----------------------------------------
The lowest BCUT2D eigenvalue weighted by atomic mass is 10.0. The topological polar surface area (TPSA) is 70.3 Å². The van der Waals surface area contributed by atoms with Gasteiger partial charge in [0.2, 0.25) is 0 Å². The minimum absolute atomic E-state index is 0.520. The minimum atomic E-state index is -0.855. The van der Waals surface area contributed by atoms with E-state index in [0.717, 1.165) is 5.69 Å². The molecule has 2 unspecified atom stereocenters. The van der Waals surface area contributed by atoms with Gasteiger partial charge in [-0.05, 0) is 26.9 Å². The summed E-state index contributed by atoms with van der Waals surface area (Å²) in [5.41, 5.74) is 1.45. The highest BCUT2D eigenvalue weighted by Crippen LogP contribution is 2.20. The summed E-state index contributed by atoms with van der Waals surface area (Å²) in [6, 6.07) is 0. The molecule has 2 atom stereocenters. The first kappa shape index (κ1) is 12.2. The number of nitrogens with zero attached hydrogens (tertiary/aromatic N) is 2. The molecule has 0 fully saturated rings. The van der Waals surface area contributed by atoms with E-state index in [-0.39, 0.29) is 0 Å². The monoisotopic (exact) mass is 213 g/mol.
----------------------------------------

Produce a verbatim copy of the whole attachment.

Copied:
The lowest BCUT2D eigenvalue weighted by atomic mass is 10.0. The topological polar surface area (TPSA) is 70.3 Å². The van der Waals surface area contributed by atoms with Gasteiger partial charge in [0.2, 0.25) is 0 Å². The minimum absolute atomic E-state index is 0.520. The minimum atomic E-state index is -0.855. The van der Waals surface area contributed by atoms with E-state index in [0.717, 1.165) is 5.69 Å². The molecule has 2 unspecified atom stereocenters. The van der Waals surface area contributed by atoms with Gasteiger partial charge in [-0.05, 0) is 26.9 Å². The summed E-state index contributed by atoms with van der Waals surface area (Å²) in [5.41, 5.74) is 1.45. The highest BCUT2D eigenvalue weighted by Crippen LogP contribution is 2.20. The summed E-state index contributed by atoms with van der Waals surface area (Å²) in [6, 6.07) is 0. The molecule has 2 atom stereocenters. The first kappa shape index (κ1) is 12.2. The number of nitrogens with zero attached hydrogens (tertiary/aromatic N) is 2. The molecule has 0 fully saturated rings. The van der Waals surface area contributed by atoms with E-state index in [-0.39, 0.29) is 0 Å². The monoisotopic (exact) mass is 213 g/mol.